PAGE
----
Now, let’s talk about the elephant in the room.  It is my firm belief that most manufacturers have really not been motivated to sell EVs.  Even if the cars are technically profitable, I think they are less profitable than similar gas models.  So, much like the dealers, the manufacturers have had the same attitude.  Why sell somebody a Volt, for example, when the Cruze is so much more profitable?  Most of the manufacturers only got in the game to comply with CARB rules in the first place.  Hence, the plethora of compliance cars that are not available where I live because Texas has no requirements to sell EVs.

And then there’s the issue of selection.  Why are there no EV or PHEV pickup trucks from the likes of Ford, or GM?  Obviously they have the capability to make them.  Let’s face it, certain people love SUVs and trucks and they won’t buy anything else.  So even if they’d like to go electric, they aren’t willing to drive a sedan or sub-compact in order to make that a reality.  I believe this all goes back to the manufacturers.  They only want to sell a certain amount of EVs and thus have no motivation to offer these types of vehicles.

So, that’s where we’ve been and where we are today.  Now that I’m much more seasoned and wise to the market and my expectations are more in line with reality, I think I can confidently make some predictions about the next year or two.

The Most Important Thing To Happen To The EV Segment Since The Arrival Of The First Mass Marketing EVs In Late 2011

The Most Important Thing To Happen To The EV Segment Since The Arrival Of The First Mass Marketing EVs In Late 2011

The most important EV news over the last 5 years has been the reveal of the Tesla Model 3.  Many manufacturers have known this was coming. But, I think they have all probably been surprised by the scope of it.  Now many of them are probably in a panic.  The Model-S and X were not competition to anyone except the luxury brands.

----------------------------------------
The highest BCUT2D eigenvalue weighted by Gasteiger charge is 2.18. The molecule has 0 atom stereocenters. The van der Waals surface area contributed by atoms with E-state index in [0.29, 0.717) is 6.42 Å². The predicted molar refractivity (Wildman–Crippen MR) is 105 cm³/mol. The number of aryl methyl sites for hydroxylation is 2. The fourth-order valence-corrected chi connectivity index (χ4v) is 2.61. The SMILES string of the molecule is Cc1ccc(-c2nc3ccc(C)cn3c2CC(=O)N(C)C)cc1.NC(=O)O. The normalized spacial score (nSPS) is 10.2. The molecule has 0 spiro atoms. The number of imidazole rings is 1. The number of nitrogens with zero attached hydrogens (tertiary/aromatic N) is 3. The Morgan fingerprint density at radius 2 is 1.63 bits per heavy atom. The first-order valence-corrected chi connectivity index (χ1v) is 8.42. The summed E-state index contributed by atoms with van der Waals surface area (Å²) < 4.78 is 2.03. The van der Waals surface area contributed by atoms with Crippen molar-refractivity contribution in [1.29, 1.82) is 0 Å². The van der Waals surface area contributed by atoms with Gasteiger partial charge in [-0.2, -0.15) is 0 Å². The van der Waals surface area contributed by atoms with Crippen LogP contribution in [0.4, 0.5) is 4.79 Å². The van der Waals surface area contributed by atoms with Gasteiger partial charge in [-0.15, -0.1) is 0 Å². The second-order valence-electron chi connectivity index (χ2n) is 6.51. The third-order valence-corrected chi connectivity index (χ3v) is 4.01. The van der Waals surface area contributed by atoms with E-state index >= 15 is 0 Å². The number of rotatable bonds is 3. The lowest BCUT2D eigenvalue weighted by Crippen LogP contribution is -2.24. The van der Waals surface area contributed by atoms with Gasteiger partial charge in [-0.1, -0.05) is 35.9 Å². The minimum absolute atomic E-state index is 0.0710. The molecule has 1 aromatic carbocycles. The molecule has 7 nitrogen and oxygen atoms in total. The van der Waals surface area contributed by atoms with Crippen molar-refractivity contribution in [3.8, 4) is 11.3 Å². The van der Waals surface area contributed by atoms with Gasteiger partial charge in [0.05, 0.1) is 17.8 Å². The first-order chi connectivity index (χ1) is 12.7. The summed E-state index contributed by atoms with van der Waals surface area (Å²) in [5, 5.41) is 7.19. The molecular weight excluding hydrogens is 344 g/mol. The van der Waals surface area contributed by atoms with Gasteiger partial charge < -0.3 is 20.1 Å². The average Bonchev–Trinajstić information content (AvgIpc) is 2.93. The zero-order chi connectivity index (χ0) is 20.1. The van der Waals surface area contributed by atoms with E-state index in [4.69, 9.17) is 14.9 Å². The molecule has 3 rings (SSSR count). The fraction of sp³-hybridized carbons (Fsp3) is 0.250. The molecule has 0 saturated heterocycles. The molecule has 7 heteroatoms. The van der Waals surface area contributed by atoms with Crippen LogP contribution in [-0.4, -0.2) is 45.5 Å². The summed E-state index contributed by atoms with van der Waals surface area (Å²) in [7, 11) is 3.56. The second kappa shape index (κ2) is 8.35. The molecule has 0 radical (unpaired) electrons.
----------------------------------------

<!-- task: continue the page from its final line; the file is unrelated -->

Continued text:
For example, Ford and GM had nothing to really worry about. However, the Model- is going to change the market much like the iPhone changed the cell-phone market.  For the fist time ever, EV sales from Tesla are going to start eating into sales of gasoline cars by the major players.  This changes the entire dynamic because no longer do companies like GM and Ford have to make EVs to comply with CARB.  Now they have to make and sell EVs to prevent sales being lost to Tesla.  So now GM would rather sell you a less profitable Volt than not sell you anything at all, due to the sale being lost to Tesla.

So how will the other manufactures compete with the Model 3?

Chevrolet Bolt At The New York Auto Show In March - (InsideEVs / Tom Moloughney)

Chevrolet Bolt At The New York Auto Show In March – (InsideEVs / Tom Moloughney)

General Motors – I believe the 2nd Gen Chevrolet Volt was designed with the idea of doing battle against the Model 3, even before they knew what the Model 3 would be.  The Chevrolet Bolt EV was probably also conceived for this reason.  GM hasn’t been sitting around doing nothing.

Neither GM vehicle has shown the type of excitement by the public that Tesla has.  But that doesn’t necessarily mean anything in the long run.

For example, Android phones compete well with Apple’s phones, but Apple is the only one that creates that public excitement and has lines of people at their store.  I believe the 2nd Generation Volt is going to show some increased sales.  It’s hard to say yet due to limited inventories, but we’ll know for sure by August.  I’m expecting monthly sales to perhaps double or triple the previous generation.

The Energi Products (And Focus Electric) Has Been Ford's Answer To Date

Ford’s Fusion & C-Max Energi Products – Pretty Plain, But Fairly Successful Too (the Focus Electric is also a plug-in from Ford)

Ford – Ford’s efforts have been minimal to this point, yet surprisingly successful.  I believe their strategy from the beginning with the Energi cars has been to minimize the cost of producing a PHEV, believing that sales would never be strong enough to justify a dedicated platform.  Of course, what they now have is a self-fulfilling prophecy.  Since their vehicles are inferior to dedicated products, they are naturally limiting the sales of those vehicles.